It is all very unimaginative.  There is nothing here to indicate that the writers or directors have ever gotten their news from

anyplace other than the BBC or CNN.

Though they never say “Islamic terrorists,” the frightfully dumb premise is advanced with absolutely no critical thinking evident.

In other words, if this film was a religion, its Bible would be the 9/11 Commission Report (the layman’s title).

And so these terrorists with magical powers somehow invade an otherwise fine movie.

It is like the Red Scare.¬† The terrorists are everywhere.¬† They’re unstoppable.¬† Ha…

It is really sad when such hackneyed brainwashing passes for erudition.

And so, in some ways this film is no better than Fox News.¬† Sure, films are allowed to take poetic license and “play” on our fears.

But in our current world, the stakes are too high to sink millions of dollars into vehicles such as this which merely reinforce the lies of the fraudulent global war ON terror.

How many times must it be repeated that terror cannot be fought with more terror?

That is like aiming to eliminate the scourge of forest fires by burning the flames themselves.  Ludicrous.

But we do not simply refer to the error of approach.

The fundamental truth is that the war on terror is a charade.

There is big money to be made by blaming Islam for all the world’s evils.

And as Islamic countries are plundered we see the cowed world populace let their brothers and sisters in the Middle East be sacrificed for an inhuman system which needs total control to expand.

It really is, then, a joke to talk about free markets.

And so, to put it succinctly, we have many intelligence agencies to “thank” for our current imbroglio.

The American CIA must certainly take a bow.  The NSA likewise should be recognized for their part in the global reign of terror.

But let us not leave out Mossad.  Cui bono?

But really, it takes a village of intelligence agencies to raise the demonic child known as ISIS.¬† And so we must thank James Bond’s MI6.¬† We should likewise not leave out the Saudis and Pakistan’s ISI.

The artist formerly known as al-Qaeda (now rebranded as ISIS) has been very useful to the Western powers.

Russia and China had the opportunity to call bullshit long ago, but they squandered that moment.  And now the world really is closer to WWIII.

It is not easy to pay attention to a film which gives credence to fake terrorism.  Fake terror.  Synthetic terrorism.  False-flag terrorism.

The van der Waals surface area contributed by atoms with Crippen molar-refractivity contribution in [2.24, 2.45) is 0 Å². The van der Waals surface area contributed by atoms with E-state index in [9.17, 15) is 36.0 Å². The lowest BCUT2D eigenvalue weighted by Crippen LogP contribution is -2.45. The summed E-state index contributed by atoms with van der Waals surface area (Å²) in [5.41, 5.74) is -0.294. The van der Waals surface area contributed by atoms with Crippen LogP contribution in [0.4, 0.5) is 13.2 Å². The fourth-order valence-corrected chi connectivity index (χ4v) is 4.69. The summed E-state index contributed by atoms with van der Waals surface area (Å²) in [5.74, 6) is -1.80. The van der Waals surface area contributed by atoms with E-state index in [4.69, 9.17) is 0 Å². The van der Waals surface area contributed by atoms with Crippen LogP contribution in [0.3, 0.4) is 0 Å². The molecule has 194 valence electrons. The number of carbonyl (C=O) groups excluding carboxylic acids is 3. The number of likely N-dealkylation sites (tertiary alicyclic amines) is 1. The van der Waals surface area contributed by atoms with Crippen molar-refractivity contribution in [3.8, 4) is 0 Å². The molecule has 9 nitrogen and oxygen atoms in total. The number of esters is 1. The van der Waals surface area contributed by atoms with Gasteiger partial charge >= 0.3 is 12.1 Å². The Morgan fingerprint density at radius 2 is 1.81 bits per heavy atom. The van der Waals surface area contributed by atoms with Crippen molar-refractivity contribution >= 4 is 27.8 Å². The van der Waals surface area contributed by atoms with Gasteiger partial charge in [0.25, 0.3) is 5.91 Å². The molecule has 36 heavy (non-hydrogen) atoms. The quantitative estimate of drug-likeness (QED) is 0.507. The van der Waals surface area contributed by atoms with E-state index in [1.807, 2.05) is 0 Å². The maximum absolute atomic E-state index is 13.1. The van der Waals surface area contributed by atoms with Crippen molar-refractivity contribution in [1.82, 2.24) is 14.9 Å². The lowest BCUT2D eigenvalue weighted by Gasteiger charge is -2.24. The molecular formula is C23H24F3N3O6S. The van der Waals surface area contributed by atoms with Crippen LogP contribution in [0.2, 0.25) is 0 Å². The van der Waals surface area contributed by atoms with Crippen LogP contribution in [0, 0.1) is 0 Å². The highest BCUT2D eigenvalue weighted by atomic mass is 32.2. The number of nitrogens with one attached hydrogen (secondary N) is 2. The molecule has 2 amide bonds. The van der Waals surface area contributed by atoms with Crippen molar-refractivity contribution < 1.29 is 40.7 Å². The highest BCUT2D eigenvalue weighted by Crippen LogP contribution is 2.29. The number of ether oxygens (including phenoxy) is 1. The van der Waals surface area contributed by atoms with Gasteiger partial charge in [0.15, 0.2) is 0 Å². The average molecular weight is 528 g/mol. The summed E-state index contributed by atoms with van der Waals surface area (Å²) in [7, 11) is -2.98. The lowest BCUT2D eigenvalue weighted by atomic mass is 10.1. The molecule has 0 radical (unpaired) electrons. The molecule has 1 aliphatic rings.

But all is not lost.

Someone (perhaps director Kevin Macdonald) has at least read his Orwell.¬† Yes, ladies and gentlemen, things go very badly for all involved when lies become truth.¬† When self-inflicted attacks precipitate martial law…

And so the British troops in this film are not portrayed in a propagandistic light.¬† Quite the contrary, they display the insolence of misplaced power.¬† Power upon which there are no checks…

The government troops in this film are paranoiacs with automatic weapons.  Sound familiar?  Yes.  We are told that such types are a menace to society (and they are).  Unfortunately, your tax dollars are paying their salaries.

But this is not about military bashing.¬† To extrapolate from the statements of NSA whistleblower Wiliam Binney, it’s only in the upper 15% where you see the real hardcore corruption.¬† What do we mean “corrupt”???

Those who would sell their own country out.  The moles in the FBI and CIA who allowed and facilitated (respectively) 9/11.  The high-ranking military and government officials who were likewise moles.  The highest level.

And so we have great sympathy for our military men and women knowing that their corrupt leaders (at the very top) have no real allegiance to country or fellow soldier.¬† There are exceptions, but consider the words of Binney.¬† The top 15%…that is where the real culprits are.¬† They are among the good leaders.

But this begs a question:¬† does one have to be a scumbag to advance to such echelons of power?¬† I’m afraid the answer may very well be a resounding “yes”…¬† And so, at the upper level of governments, intelligence agencies, militaries, etc. we are faced with finding the lesser of evils.¬† We would much prefer adulterers, drug addicts, etc. to psychopathic criminals.

I will be the first to admit that my diatribe is not really fair to this film.

This is quite an excellent film.¬† But artists cannot play with gelatinous archetypes like “terrorism” and expect a free pass.

There is glorious acting in this film (for Christ’s sake).

It pains me to write so much about the premise.

For fuck’s sake, don’t copy the fear-mongering of Fox News.¬† Those “journalists” will have their Nuremberg.¬† They will have no press passes.¬† They’ll be on the stand.

Don’t sully yourself in that stream.¬† Look at your box office.¬† $60,213.¬† Sixty-thousand measly dollars!¬† If you had put Ronan and George MacKay in a room together with no script they would have surpassed the trite constraints laid upon them (presumably) by Meg Rosoff’s novel. Dear Rosoff:¬† whatever paper you read, cancel the subscription.

-PD